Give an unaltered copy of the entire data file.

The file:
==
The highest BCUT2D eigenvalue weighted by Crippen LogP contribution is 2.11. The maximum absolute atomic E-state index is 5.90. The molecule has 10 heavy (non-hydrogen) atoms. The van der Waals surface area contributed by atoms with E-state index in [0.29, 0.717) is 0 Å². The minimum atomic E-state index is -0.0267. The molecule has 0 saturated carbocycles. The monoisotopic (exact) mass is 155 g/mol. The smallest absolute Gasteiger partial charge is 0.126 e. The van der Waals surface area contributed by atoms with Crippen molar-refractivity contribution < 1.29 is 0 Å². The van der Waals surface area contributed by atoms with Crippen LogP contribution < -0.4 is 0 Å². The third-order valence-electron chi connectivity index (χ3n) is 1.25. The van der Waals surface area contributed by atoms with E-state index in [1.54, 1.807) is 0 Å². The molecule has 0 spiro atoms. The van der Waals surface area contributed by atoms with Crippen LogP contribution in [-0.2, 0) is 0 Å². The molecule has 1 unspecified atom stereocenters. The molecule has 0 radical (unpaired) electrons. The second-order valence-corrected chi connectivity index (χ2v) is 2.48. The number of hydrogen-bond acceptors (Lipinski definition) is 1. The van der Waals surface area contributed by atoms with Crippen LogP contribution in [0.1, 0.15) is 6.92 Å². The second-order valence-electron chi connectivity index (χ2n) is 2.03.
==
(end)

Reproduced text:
The highest BCUT2D eigenvalue weighted by Crippen LogP contribution is 2.11. The maximum absolute atomic E-state index is 5.90. The molecule has 10 heavy (non-hydrogen) atoms. The van der Waals surface area contributed by atoms with E-state index in [0.29, 0.717) is 0 Å². The minimum atomic E-state index is -0.0267. The molecule has 0 saturated carbocycles. The monoisotopic (exact) mass is 155 g/mol. The smallest absolute Gasteiger partial charge is 0.126 e. The van der Waals surface area contributed by atoms with Crippen molar-refractivity contribution < 1.29 is 0 Å². The van der Waals surface area contributed by atoms with Crippen LogP contribution < -0.4 is 0 Å². The third-order valence-electron chi connectivity index (χ3n) is 1.25. The van der Waals surface area contributed by atoms with E-state index in [1.54, 1.807) is 0 Å². The molecule has 0 spiro atoms. The van der Waals surface area contributed by atoms with Crippen LogP contribution in [-0.2, 0) is 0 Å². The molecule has 1 unspecified atom stereocenters. The molecule has 0 radical (unpaired) electrons. The second-order valence-corrected chi connectivity index (χ2v) is 2.48. The number of hydrogen-bond acceptors (Lipinski definition) is 1. The van der Waals surface area contributed by atoms with Crippen LogP contribution in [0.1, 0.15) is 6.92 Å². The second-order valence-electron chi connectivity index (χ2n) is 2.03.